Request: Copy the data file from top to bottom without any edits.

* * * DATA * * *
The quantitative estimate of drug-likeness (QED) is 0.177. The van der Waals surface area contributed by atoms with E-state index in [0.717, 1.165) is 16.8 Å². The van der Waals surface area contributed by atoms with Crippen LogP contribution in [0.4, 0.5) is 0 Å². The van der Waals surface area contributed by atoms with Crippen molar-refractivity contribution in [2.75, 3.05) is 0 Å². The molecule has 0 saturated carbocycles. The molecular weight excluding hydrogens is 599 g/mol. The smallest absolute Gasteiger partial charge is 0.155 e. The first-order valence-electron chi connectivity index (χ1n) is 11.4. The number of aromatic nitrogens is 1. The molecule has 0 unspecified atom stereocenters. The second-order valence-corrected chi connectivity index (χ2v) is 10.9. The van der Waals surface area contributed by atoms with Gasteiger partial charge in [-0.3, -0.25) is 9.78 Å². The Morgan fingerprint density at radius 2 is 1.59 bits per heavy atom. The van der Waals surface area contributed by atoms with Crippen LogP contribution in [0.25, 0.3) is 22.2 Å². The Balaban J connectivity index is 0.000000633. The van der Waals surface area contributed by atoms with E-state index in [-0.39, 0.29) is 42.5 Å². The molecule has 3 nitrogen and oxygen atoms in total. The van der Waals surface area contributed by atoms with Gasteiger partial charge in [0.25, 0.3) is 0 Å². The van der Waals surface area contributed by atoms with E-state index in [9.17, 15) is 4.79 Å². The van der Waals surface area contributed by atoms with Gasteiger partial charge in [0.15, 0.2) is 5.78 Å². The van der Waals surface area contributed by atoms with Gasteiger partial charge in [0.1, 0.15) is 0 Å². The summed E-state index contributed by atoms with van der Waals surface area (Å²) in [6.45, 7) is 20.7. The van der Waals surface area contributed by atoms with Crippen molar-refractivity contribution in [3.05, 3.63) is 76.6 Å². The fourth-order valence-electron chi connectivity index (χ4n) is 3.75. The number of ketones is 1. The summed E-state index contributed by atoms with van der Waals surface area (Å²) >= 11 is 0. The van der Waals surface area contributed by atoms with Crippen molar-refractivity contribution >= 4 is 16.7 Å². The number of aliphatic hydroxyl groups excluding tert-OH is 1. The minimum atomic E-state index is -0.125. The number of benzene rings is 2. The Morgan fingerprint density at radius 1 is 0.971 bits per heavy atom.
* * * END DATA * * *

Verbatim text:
The quantitative estimate of drug-likeness (QED) is 0.177. The van der Waals surface area contributed by atoms with E-state index in [0.717, 1.165) is 16.8 Å². The van der Waals surface area contributed by atoms with Crippen LogP contribution in [0.4, 0.5) is 0 Å². The van der Waals surface area contributed by atoms with Crippen molar-refractivity contribution in [2.75, 3.05) is 0 Å². The molecule has 0 saturated carbocycles. The molecular weight excluding hydrogens is 599 g/mol. The smallest absolute Gasteiger partial charge is 0.155 e. The first-order valence-electron chi connectivity index (χ1n) is 11.4. The number of aromatic nitrogens is 1. The molecule has 0 unspecified atom stereocenters. The second-order valence-corrected chi connectivity index (χ2v) is 10.9. The van der Waals surface area contributed by atoms with Gasteiger partial charge in [-0.3, -0.25) is 9.78 Å². The Morgan fingerprint density at radius 2 is 1.59 bits per heavy atom. The van der Waals surface area contributed by atoms with Crippen LogP contribution in [0.25, 0.3) is 22.2 Å². The Balaban J connectivity index is 0.000000633. The van der Waals surface area contributed by atoms with E-state index in [-0.39, 0.29) is 42.5 Å². The molecule has 3 nitrogen and oxygen atoms in total. The van der Waals surface area contributed by atoms with Gasteiger partial charge in [0.25, 0.3) is 0 Å². The van der Waals surface area contributed by atoms with E-state index in [9.17, 15) is 4.79 Å². The van der Waals surface area contributed by atoms with Gasteiger partial charge in [0.15, 0.2) is 5.78 Å². The van der Waals surface area contributed by atoms with Gasteiger partial charge in [0.1, 0.15) is 0 Å². The summed E-state index contributed by atoms with van der Waals surface area (Å²) in [6.45, 7) is 20.7. The van der Waals surface area contributed by atoms with Crippen molar-refractivity contribution in [3.05, 3.63) is 76.6 Å². The fourth-order valence-electron chi connectivity index (χ4n) is 3.75. The number of ketones is 1. The summed E-state index contributed by atoms with van der Waals surface area (Å²) >= 11 is 0. The van der Waals surface area contributed by atoms with Crippen molar-refractivity contribution >= 4 is 16.7 Å². The number of aliphatic hydroxyl groups excluding tert-OH is 1. The minimum atomic E-state index is -0.125. The number of benzene rings is 2. The Morgan fingerprint density at radius 1 is 0.971 bits per heavy atom.